## Sunday, April 29, 2012

### Tiled Light Culling

First off I'm sorry that I haven't updated this blog in so long. Much of what I have wanted to talk about on this blog, but couldn't, was going to be covered in my GDC talk but that was cancelled due to forces outside my control. If you follow me on twitter (@BrianKaris) you probably heard all about it. My comments were picked up by the press and quoted in every story about Prey 2 since. That was not my intention but oh, well. So, I will go back to what I was doing which is to talk here about things I am not directly working on.

### Tiled lighting

There has been a lot of talk and excitement recently concerning tiled deferred [1][2] and tiled forward [3] rendering.

I’d like to talk about an idea I’ve had on how to do tile culled lighting a little differently.

The core behind either tiled forward or tiled deferred is to cull lights per tile. In other words for each tile, calculate which of the lights on screen affect it. The base level of culling is done by calculating a min and max depth for the tile and using this to construct a frustum. This frustum is intersected with a sphere from the light to determine which lights hit solid geometry in that tile. More complex culling can be done in addition to this such as back faced culling using a normal cone.

This very basic level of culling, sphere vs frustum, only works with the addition of an artificial construct which is the radius of the light. Physically correct light falloff is inverse squared.

### Light falloff

Small tangent I've been meaning to talk about for a while. To calculate the correct falloff from a sphere or disk light you should use these two equations [4]:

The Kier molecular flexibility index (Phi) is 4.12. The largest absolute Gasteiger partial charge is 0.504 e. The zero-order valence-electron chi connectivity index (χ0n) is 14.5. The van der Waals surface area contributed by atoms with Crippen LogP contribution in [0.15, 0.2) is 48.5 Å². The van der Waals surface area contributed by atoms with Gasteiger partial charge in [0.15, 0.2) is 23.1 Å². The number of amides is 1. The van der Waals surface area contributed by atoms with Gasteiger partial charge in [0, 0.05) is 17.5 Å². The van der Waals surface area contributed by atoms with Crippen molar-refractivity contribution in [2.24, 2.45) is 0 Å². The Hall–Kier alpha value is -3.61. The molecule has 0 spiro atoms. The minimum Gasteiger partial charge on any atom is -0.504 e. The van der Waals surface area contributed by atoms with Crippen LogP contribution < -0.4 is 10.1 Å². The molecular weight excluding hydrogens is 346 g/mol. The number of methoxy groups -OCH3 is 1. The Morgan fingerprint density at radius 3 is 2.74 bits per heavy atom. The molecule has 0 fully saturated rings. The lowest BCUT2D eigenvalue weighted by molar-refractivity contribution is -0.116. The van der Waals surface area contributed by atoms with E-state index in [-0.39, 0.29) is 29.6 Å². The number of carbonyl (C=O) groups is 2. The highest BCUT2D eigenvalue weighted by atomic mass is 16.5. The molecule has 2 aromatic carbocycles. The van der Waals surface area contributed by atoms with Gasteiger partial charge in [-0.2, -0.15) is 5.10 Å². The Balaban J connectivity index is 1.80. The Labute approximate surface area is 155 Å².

Falloff:
$$Sphere = \frac{r^2}{d^2}$$
$$Disk = \frac{r^2}{r^2+d^2}$$

If you are dealing with light values in lumens you can replace the r^2 factor with 1. For a sphere light this gives you 1/d^2 which is what you expected. The reason I bring this up is I found it very helpful in understanding why the radiance appears to approach infinity when the distance to the light approaches zero. Put a light bulb on the ground and this obviously isn’t true. The truth from the above equation is the falloff approaches 1 when the distance to the sphere approaches zero. This gets hidden when the units change from lux to lumens and the surface area gets factored out. The moral of the story is don’t allow surfaces to penetrate the shape of a light because the math will not be correct anymore.

### Culling inverse squared falloff

Back to tiled culling. Inverse squared falloff means there is no distance in which the light contributes zero illumination. This is very inconvenient for a game world filled with lights. Two possibilities, first is to subtract a constant term from the falloff but max with 0. The second is windowing the falloff with something like (1-d^2/a^2)^2. The first loses energy over the entire influence of the light. The second loses energy only away from the source. I should note the tolerance should be proportional to the lights intensity. For simplicity I will use the following for this post:
$$Falloff = max( 0, \frac{1}{d^2}-tolerance)$$

The distance cutoff can be thought of as an error tolerance per light. Unfortunately glossy specular doesn’t work well in this framework at all. The intensity of a glossy, energy conserving specular highlight, even for a dielectric, will be WAY higher than the lambert diffuse. This spoils that idea of the distance falloff working as an error tolerance for both diffuse and specular because they are at completely different scales. In other words, for glossy specular, the distance will have to be very large for even a moderate tolerance, compared to diffuse.

This points to there being two different tolerances, one for diffuse the other for specular. If these both just affect the radius of influence we might as well just set the radius of both as the maximum because diffuse doesn’t take anything more to calculate than specular. Fortunately, maximum intensity of the specular inversely scales with the size of the highlight. This of course is the entire point of energy conservation but energy conservation helps us in culling. The higher the gloss, the larger the radius of influence the tighter the cone of influencing normals.